Roth IRA Accounts for Teens
We’ve all heard the key to retirement planning is to start early. How early? Let’s just say, it’s never too early! Consider the advantages of establishing a Roth Individual Retirement Account (IRA) for a teenager.
What is a Roth IRA? A Roth IRA is different from a traditional IRA. Where contributions to a traditional IRA can be tax- deductible, Roth IRA contributions are never deductible. In general, individuals with earned income can contribute to a Roth IRA to the extent of their earned income. The maximum contribution for those under age 50 is $5500 per year.
Similar to a traditional IRA, earnings in a Roth IRA account are not taxed when earned. The real advantage of the Roth IRA is that withdrawals in retirement are tax-free whereas withdrawals from a traditional IRA are typically taxable. The Roth IRA is often an ideal investment vehicle for younger workers. Consider a teen with limited income. She will probably not be subject to any income tax so wouldn’t derive a tax deduction from a traditional IRA contribution. It would be to her benefit to fund a Roth IRA instead so she can take advantage of tax-free distributions in retirement. Who knew that there was tax planning for teens!
Why start so early? Teens stand to benefit more from an IRA contribution than older workers. This is because time is on their side. For a great example of the power of saving early, see the Twin Sisters graph below from our financial literacy page. Given the benefits of compounding, it’s no wonder that a 2011 Forbes article was entitled “Make Your Kid Rich With a Roth IRA”.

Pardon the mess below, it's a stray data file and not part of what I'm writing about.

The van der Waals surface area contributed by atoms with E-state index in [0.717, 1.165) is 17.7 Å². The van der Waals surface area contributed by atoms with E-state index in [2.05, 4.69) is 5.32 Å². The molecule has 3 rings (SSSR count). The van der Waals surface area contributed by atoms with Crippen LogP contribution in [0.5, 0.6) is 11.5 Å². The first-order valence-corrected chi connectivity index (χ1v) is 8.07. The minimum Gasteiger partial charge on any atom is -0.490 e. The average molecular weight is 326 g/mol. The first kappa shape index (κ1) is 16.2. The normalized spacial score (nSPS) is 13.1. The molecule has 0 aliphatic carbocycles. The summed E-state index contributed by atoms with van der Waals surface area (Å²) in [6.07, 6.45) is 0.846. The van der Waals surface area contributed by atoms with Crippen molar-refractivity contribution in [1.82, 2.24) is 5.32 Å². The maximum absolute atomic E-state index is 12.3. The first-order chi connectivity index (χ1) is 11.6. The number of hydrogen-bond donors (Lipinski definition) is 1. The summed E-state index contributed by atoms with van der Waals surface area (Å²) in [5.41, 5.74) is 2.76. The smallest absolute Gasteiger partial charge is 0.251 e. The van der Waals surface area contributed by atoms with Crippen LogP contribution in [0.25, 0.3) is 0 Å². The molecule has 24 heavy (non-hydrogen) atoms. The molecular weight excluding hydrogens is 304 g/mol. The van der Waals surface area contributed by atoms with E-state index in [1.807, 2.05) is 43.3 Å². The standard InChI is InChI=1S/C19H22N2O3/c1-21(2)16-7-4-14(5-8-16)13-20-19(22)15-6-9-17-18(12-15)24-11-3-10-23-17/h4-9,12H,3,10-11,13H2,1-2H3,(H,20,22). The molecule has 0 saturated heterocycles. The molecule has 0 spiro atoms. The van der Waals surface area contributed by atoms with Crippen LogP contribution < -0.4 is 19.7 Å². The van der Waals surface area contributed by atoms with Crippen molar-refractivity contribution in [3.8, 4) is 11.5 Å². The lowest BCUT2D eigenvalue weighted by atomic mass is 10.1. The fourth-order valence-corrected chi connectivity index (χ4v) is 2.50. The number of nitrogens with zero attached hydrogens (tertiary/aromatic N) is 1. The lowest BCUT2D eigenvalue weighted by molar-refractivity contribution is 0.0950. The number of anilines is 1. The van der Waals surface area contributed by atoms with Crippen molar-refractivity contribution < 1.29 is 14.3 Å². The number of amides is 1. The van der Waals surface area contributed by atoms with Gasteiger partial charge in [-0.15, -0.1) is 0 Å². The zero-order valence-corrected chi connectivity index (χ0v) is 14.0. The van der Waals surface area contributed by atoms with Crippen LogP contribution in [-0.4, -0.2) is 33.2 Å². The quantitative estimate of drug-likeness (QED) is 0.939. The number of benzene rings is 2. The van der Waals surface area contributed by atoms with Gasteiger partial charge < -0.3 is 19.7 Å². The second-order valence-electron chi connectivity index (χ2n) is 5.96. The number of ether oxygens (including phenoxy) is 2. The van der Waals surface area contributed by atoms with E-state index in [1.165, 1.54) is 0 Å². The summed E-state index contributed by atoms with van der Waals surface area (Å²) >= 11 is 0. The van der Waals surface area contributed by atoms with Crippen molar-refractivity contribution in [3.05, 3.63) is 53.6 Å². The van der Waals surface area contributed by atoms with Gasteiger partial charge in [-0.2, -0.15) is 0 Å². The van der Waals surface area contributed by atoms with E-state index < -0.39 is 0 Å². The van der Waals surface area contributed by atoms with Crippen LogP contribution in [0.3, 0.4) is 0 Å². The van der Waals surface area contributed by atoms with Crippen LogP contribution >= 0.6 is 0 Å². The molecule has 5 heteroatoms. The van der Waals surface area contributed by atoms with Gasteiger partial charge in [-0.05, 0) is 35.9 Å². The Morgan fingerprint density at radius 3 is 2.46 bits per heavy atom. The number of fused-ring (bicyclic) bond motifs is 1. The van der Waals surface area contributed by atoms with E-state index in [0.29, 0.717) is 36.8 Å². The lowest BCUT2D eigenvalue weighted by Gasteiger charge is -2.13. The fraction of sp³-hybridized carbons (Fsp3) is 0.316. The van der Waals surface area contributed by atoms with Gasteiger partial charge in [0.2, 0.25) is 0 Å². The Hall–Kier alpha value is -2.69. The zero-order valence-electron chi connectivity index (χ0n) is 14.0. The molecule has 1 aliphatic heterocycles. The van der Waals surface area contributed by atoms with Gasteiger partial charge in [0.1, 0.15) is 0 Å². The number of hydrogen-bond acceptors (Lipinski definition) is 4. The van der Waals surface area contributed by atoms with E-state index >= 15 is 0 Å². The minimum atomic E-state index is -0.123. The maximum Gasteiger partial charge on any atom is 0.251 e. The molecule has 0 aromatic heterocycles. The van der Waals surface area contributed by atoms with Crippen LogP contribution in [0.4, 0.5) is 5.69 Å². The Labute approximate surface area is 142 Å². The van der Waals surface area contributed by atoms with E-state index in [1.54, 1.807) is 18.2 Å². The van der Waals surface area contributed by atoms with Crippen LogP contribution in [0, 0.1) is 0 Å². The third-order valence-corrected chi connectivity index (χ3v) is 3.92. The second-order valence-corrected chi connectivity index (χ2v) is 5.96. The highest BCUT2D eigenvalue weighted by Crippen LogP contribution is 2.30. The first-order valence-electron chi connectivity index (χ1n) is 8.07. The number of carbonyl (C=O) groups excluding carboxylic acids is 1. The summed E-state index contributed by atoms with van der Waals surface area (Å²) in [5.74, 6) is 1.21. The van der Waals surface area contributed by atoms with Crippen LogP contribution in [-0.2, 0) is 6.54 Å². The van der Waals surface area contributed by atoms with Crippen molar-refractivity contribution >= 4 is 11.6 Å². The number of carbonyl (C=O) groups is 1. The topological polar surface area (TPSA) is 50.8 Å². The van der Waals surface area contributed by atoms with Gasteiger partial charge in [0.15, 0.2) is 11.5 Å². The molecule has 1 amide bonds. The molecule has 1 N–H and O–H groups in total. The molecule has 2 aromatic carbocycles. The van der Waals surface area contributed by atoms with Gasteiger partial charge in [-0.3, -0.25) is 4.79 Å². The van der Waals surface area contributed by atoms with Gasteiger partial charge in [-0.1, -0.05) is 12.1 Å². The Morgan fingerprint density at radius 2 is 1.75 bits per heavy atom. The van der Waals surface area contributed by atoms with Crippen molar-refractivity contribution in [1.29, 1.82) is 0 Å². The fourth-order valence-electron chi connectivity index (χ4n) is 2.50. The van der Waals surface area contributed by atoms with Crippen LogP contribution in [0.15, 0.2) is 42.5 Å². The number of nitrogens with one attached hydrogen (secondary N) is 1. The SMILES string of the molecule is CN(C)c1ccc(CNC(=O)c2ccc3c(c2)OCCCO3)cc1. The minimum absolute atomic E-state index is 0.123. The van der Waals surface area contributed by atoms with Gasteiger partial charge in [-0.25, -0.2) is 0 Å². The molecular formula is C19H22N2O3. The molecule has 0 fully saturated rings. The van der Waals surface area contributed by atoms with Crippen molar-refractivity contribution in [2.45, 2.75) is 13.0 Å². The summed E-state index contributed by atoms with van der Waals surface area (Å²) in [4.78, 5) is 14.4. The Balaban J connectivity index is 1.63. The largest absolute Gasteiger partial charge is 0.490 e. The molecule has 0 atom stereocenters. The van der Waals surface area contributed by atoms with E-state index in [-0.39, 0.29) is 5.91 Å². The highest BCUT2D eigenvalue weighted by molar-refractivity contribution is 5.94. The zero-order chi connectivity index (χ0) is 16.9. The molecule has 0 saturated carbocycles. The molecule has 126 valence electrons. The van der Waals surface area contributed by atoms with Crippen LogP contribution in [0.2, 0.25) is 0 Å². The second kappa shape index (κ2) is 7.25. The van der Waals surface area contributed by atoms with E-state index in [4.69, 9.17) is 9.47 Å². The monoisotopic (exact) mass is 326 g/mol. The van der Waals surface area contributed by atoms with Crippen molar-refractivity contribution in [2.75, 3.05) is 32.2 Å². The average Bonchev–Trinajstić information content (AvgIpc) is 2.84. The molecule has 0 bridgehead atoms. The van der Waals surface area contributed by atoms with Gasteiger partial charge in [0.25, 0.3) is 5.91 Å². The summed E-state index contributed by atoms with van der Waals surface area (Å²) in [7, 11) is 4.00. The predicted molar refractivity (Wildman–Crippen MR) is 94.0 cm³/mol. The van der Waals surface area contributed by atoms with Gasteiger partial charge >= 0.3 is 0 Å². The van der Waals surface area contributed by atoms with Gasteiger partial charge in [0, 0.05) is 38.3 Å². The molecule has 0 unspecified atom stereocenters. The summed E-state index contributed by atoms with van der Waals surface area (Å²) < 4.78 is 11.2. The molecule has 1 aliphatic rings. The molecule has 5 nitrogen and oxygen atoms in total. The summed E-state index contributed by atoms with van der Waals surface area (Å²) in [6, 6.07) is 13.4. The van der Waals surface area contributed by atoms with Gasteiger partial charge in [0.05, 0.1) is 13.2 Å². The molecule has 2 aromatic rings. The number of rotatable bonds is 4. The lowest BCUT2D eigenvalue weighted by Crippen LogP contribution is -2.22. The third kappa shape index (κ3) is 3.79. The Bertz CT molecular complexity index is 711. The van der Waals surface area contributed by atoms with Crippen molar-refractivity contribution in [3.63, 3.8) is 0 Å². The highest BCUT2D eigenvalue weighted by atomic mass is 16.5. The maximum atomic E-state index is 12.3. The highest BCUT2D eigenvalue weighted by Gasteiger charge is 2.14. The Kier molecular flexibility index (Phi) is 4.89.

How does owning a Roth IRA impact education and college planning? Simply owning an IRA account will not affect the student’s financial aid eligibility. Retirement account balances are not reported as assets on the Free Application for Federal Student Aid (FAFSA). This is true even for accounts in the student’s name. Many private college require a supplemental financial aid form, the CSS Profile. According to Kimberley Lankford’s Kiplinger article titled “How Roth IRAs Affect Financial –Aid Eligibility”, retirement assets are not factored into the needs analysis for the CSS profile either.
What are the limitations? Remember that a Roth IRA account is a retirement investment vehicle. You and your teen should consider the investment to be for the long haul. That being said, your child can withdraw her Roth contributions penalty-free after the account has been established for five years. Earnings withdrawn for a Roth IRA account prior to age 59 ½ are generally subject to tax and penalties. There are exceptions, however, if withdrawals are used for certain reasons such as to cover education or medical expenses.
Be wary, however, of taking distributions from the IRA before the child’s junior year of college. Distributions (whether taxed or not) are considered income of the child. Under the new FAFSA rules, the base year for a financial aid application is two years prior so distributions taken during the Junior or Senior year of college, will not impact financial aid.
How can I help? Most teens will find it difficult to part with some of their limited hard-earned income so a Roth IRA contribution can be a tough sell. While you can certainly consider funding the Roth IRA on behalf of your child, this may do little to teach the value of investing. It may be more beneficial if Mom or Dad offer to sweeten the pot with a matching contribution of some kind. Just remember that the total contribution can’t exceed the child’s earned income for the year.
A Roth IRA account may be the best financial planning tool available for your teen. It’s never too early to start saving for retirement!